U.S. federal regulators have signaled their approval of Charter Communications’ proposed $78 billion acquisition (reported in the New York Times at $65.5 billion) of Time Warner Cable and Bright House Networks, making way for the creation of a massive new cable network and dominant force in the U.S. streaming video space.
However, the greenlight comes with a number of restrictions imposed by the Federal Communications Commission (FCC) and Department of Justice in an effort to help protect competing SVOD and OTT services from the newly formed media giant, known as New Charter, and increase broadband deployment to more American homes.
According to the NYT report, the combined Charter entity would be the country’s second-largest broadband provider with 19.4 million users, and, with 17.4 million customers, the third-largest cable television provider.
Among the sale conditions set out in a statment from FCC chair Tom Wheeler, New Charter will not impose data caps for seven years on its broadband customers in order to make it more difficult to stream online video. It’s prohibited from charging SVODs like Netflix extra fees to sign up Charter customers. It will also offer cheaper internet service for low-income households.
The conditions “will help consumers by benefitting (online video) competition. The cumulative impact of these conditions will be to provide additional protection for new forms of video programming services offered over the internet,” said Wheeler.
The latest move comes after an ongoing legal back-and-forth between parties in district court. The DoJ launched a complaint on the grounds the acquisition would set up a uneven playing field for competing cable providers, telcos and SVODs.
“OVDs (Online video distributors) are beginning to revolutionize the way Americans receive and experience video content,” the Justice Department stated in its original complaint. The complaint outlines the different forms of OVDs, such as Netflix and Hulu; newer distributors, such as DISH Network’s Sling TV and Sony’s Playstation Vue; as well as the subscription services offered by linear networks such as CBS, HBO and Showtime.
“Continued growth of OVDs promises to deliver more competitive choices and a greater ability for consumers to customize their consumption of video content,” the statement reads.
The convenience and the choice offered by these services — as well as the price — have been a factor in the increasing popularity of SVOD, OTT and transactional platforms. But that popularity has come at the expense of traditional providers. A recent study by SNL Kagan found that cable companies lost 599,000 U.S. customers in 2015, and satellite providers lost 487,000 subscribers, and that the total loss was more than four times more than that in 2014.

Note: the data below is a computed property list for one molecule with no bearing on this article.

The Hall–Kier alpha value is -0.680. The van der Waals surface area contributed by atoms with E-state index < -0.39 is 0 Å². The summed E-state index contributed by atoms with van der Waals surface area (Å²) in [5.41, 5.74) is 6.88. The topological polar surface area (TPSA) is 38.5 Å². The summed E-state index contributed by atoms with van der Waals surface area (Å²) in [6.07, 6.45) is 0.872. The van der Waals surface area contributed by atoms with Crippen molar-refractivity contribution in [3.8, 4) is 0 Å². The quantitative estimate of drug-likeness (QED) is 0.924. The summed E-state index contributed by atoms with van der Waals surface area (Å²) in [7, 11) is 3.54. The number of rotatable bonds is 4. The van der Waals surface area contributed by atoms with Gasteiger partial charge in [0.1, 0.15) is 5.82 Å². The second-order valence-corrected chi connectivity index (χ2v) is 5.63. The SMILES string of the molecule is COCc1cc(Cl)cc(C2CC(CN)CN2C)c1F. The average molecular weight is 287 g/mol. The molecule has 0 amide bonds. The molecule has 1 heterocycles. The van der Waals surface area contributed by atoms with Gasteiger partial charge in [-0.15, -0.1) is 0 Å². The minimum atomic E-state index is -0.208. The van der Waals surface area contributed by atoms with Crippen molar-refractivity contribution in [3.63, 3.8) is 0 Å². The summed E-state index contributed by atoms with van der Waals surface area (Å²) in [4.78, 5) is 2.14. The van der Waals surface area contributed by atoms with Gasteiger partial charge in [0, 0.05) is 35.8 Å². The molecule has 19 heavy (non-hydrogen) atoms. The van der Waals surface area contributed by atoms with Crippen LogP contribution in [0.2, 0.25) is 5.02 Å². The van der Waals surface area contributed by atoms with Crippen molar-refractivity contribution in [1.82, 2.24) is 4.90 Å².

The Justice Departments states that the combined entity that is New Charter now has far higher stakes to protect — more than $16 billion in annual video revenues from the three combined companies.
“Today, Charter, TWC and BHN each only act to protect its own (multichannel video programming distributor) profits. After the merger, however, New Charter would act to protect the much larger combined video revenues… New Charter will have greater bargaining leverage to insist that video programmers limit their distribution to OVDs,” according to the legal document.
It also stated in a separate release that Time Warner has already been very aggressive in imposing “alternative distribution means” clauses in its programming contracts “that either prevent the programmer from distributing its content to OVDs or place certain restrictions on such online distribution.”
Following the approval, Charter issued a short statement that it was “pleased” with the decision, and that “the conditions that will be imposed ensure Charter’s current consumer-friendly and pro-broadband business practices will be maintained by New Charter.”
Michael O’Reilly, a FCC commissioner, said in a statement that the conditions imposed may have been outside the FCC’s boundaries.
“At first blush, it appears that the Commission may have operated well outside the four corners of the merger application to pursue unrelated matters and policies,” O’Reilly wrote in a statement on the FCC’s site.